Pain detect questionnaire and pain catastrophizing scale affect gait pattern in patients with knee osteoarthritis

Kengo Harato, Yu Iwama, Kazuya Kaneda, Shu Kobayashi, Yasuo Niki, Takeo Nagura

Research output: Contribution to journalArticlepeer-review

2 Citations (Scopus)

Abstract

Purpose: Although pain phenotype affects clinical score in patients with knee osteoarthritis (OA), little information has been available on the relationship between pain phenotype and gait analysis. The purpose was to investigate the relationship between pain phenotype and gait parameters. Methods: A total of 34 patients (24 females and 10 males) with end-stage medial compartmental knee OA participated. All the patients were evaluated based on pain detect questionnaire (PD-Q) and pain catastrophizing scale (PCS). They were divided into two categories: Group Low (PD-Q score ≤ 12) and Group High (PD-Q score > 12), PCS + (PCS ≥ 23) and PCS- (PCS < 23). Gait analysis was performed using three-dimensional motion analysis system. Statistical analysis was done to compare gait parameters between groups for each allocation of PD-Q or PCS, separately. Results: Peak vertical ground reaction forces in Group Low and High were 0.99 ± 0.054 and 0.82 ± 0.17, respectively (P = 0.015). Peak knee adduction moments in Group Low and High were 0.70 ± 0.19 and 0.39 ± 0.14, respectively (P = 0.0022). For PCS allocation, knee extension limitation during mid-stance during gait were significantly larger in PCS- (P = 0.038). Conclusions: Patients with high PD-Q score had atypical gait pattern with smaller peak vertical ground reaction force and knee adduction moment, compared to patients with low PD-Q score. Moreover, patient with low PCS had different gait pattern in extension limitation, compared to those with high PCS. PD-Q and PCS would affect gait pattern in patients with knee OA. Level of evidence: III.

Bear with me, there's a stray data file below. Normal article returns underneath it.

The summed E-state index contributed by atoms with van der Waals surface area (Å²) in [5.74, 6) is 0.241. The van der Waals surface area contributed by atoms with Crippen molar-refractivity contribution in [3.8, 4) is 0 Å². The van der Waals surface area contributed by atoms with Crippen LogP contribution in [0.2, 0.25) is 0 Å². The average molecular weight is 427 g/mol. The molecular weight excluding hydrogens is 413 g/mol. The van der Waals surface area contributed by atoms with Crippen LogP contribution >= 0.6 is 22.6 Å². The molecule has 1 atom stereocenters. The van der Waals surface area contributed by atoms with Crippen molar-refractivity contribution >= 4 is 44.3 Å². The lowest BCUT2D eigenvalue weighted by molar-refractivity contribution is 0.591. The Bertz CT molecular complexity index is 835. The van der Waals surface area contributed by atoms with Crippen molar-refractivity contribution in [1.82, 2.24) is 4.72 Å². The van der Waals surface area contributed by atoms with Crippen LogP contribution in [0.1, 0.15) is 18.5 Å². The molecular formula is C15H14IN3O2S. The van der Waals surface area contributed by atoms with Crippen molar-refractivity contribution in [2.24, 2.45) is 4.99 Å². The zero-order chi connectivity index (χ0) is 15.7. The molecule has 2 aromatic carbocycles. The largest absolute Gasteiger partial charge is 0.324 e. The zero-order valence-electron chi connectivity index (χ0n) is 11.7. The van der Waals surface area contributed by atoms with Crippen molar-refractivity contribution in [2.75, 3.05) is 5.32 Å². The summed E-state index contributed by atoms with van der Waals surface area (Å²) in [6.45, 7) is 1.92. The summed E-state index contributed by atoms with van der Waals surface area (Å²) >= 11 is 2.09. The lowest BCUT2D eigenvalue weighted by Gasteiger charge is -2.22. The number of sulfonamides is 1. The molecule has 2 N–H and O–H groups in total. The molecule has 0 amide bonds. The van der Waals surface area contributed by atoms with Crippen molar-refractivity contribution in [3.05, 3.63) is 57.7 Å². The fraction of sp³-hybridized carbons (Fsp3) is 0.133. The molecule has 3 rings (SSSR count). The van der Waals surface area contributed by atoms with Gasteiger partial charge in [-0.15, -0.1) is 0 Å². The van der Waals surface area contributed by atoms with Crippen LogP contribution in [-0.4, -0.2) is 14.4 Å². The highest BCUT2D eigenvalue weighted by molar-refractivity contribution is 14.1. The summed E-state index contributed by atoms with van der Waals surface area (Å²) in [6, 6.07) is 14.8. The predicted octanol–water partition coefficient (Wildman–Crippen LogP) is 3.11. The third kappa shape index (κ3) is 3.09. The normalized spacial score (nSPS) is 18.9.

Original languageEnglish
Article number52
JournalJournal of Experimental Orthopaedics
Volume9
Issue number1
DOIs
Publication statusPublished - 12-2022
Externally publishedYes

All Science Journal Classification (ASJC) codes

  • Orthopedics and Sports Medicine

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